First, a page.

September 16, 2014

That Was The Show That Was: Cymbals Eat Guitars with Bob Mould | Paradise Rock Club | 12 Sept.

Joseph D'Agostino of Cymbals Eat Guitars, Sept. 12, 2014, photo by Dillon Riley

We recognize the ridiculousness inherent in reviewing a show where Hüsker Dü-er and Sugar daddy Bob Mould performed, but in which he is not the star of said review, but bear with us. NYC indie rock troupe Cymbals Eat Guitars, who opened for the aforementioned Mr. Mould Friday night at Boston's legendary Paradise Rock Club, are out touring what may very well be their masterpiece, and stood to gain more than the legendary headliner if things went well. Cymbals Eat Guitars' recent third LP is simply titled Lose, and it is a dense, emotional and raw collection. That they're able to promote said record playing shows with a punk icon whose music pretty much set the curve for dense, emotional and raw music is a nifty bit of serendipity. And we're glad to report that Cymbals Eat Guitars were well-received by a crowd that included a substantial contingent of older folks more than likely inclined to consider the night's opener an afterthought, if they considered the opener at all. Happily, we counted plenty of older dudes visibly connecting with and even head-banging excitedly for the younger act.

Cymbals Eat Guitars' set unsurprisingly drew heavily from Lose, with a vital, anthemic reading of early single "Warning" setting the tone for the rest of the foursome's stage time. As noted in the press surrounding the new record, Lose represents no small mount of catharsis for fronter Joseph D'Agostino, a songwriter who played things closer to the vest on the band's earlier records. Despite the shorter time slot, D'Agostino managed to wade pretty deep into the album's emotional whorl, with album highlights "Jackson" and "XR" memorializing in part the sudden loss of a dear friend and former collaborator earlier this century. Cymbals Eat Guitars wisely ended with the record's centerpiece, the eight-minute tour de force "Laramie." The tune touts a slow build-up and concludes with a excoriating noise section during which D'Agostino wrung out notes up the fretboard from behind his head. The old punx liked that a lot. Lose was issued Aug. 26 by Barsuk Records and is available for purchase right here.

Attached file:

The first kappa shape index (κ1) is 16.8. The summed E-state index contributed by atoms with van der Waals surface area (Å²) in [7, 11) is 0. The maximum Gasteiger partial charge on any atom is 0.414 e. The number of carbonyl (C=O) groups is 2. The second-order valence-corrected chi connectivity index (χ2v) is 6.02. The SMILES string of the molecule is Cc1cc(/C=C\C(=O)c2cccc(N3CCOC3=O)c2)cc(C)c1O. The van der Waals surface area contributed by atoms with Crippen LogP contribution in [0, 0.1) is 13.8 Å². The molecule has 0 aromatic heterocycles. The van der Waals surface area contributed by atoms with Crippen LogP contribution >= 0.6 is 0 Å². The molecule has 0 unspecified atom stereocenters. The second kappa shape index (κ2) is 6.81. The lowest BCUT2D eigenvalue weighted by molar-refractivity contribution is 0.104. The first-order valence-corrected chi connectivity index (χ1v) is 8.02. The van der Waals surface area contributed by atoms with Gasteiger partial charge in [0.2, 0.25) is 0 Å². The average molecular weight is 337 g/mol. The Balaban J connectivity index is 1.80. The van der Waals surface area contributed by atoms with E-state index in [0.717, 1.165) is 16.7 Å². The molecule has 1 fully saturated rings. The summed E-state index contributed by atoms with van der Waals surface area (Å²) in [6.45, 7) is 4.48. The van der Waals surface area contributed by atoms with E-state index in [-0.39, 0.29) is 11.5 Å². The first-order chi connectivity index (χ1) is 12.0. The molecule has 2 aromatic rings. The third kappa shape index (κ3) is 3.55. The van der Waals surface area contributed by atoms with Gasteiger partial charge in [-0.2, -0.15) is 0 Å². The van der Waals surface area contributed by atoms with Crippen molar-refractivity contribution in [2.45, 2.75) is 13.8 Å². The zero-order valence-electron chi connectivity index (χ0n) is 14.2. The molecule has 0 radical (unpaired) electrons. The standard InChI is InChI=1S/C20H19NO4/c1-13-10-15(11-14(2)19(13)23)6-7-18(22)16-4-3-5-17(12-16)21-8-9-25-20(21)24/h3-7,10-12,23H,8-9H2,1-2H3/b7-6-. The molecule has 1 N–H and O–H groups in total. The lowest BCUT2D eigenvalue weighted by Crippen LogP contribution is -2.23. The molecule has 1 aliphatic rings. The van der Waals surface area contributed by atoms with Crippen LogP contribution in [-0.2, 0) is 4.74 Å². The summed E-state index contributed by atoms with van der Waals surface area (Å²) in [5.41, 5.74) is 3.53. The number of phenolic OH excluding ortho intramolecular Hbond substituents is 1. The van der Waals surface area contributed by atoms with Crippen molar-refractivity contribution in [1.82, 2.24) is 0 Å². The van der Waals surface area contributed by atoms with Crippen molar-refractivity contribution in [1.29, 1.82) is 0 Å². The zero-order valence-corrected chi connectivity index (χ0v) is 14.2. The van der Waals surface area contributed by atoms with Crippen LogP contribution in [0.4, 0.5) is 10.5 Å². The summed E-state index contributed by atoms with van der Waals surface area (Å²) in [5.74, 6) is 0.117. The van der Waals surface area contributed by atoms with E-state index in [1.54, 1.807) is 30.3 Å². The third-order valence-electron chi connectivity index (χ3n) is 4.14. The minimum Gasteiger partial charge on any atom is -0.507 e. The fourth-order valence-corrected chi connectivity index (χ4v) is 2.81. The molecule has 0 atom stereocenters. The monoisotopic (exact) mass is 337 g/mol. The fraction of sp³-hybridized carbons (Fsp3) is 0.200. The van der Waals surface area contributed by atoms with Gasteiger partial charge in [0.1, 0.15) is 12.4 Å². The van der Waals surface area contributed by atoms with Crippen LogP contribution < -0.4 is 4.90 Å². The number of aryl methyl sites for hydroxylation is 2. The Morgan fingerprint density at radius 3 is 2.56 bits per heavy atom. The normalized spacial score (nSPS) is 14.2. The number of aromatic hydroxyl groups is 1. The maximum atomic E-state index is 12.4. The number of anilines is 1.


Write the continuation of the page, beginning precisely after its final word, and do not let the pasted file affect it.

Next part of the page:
"Bob Mould still has it," I texted to a friend as I walked out of the Paradise late Friday night -- and why shouldn't he? With the exception of when he took some time away for important things like pro wrestling and dance music, the man has routinely released impressive rock 'n' roll record after impressive rock 'n' roll record, including his most recent set Beauty & Ruin. And all of that since the dissolution of his second genre-defining group, the aforementioned Sugar. Mould's set Friday was book-ended by two undisputed Hüsker Dü classics in "Flip Your Wig" and "Chartered Trips," respectively, and the meat in the middle served as a mini-"Our Band Could Be Your Life," dipping into the Hüsker and Sugar songbooks heavily, as well as Mould's impressive (and steadily growing) solo repertoire. Mould is backed by one of the best rhythm sections in punk rock, with Superchunk/Mountain Goats' John Wurster on drums and Split Single-guy Jason Narducy on bass, and together the trio impressively recreated the classic SST squall of sound that Mould helped define three decades ago with utterly classic records such as Zen Arcade and the more refined New Day Rising. The obligatory mosh pit materialized in the crowd early on, and it seems safe to assume the multi-generational melee included more than a few who had been there to thrash the first time around. Beauty & Ruin was released by Merge Records June 3 and is available for purchase right here. -- Dillon Riley

Cymbals Eat Guitars: Internerds | Facebook | Soundcloud

Bob Mould: Internerds | Facebook

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Review: Bob Mould -- Silver Age/ Sugar -- Reissues
Rock Over Boston: Superchunk | Versus | Royale | 9.22.2010
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September 15, 2014

Video Premiere: Hoax Hunters' Fiery Fireball "Erase"

Last month Senior Writer Edward Charlton made a strong case in these electronic pages here that Hoax Hunters' multidimensional fireball "Erase" was the Richmond post-hardcore trio's most compelling composition to date. Here's the whole quote: "The standout track -- which apparently features "homemade electric dulcitar" from a guest player -- combines an experimental sound-collage introduction, a quick-burning hardcore song, and an extended, searing coda (which talks the listener down from the intensity of the previous numbers) to create what is perhaps Hoax Hunters' most compelling composition to date. The chorus' dynamic, shout-along chant channels both the rage and joy that these guys bring to their music. "You. Can. Not. Erase," Sykes proclaims -- the final declaration that the hard work and values of those within a scene will live on, again and again."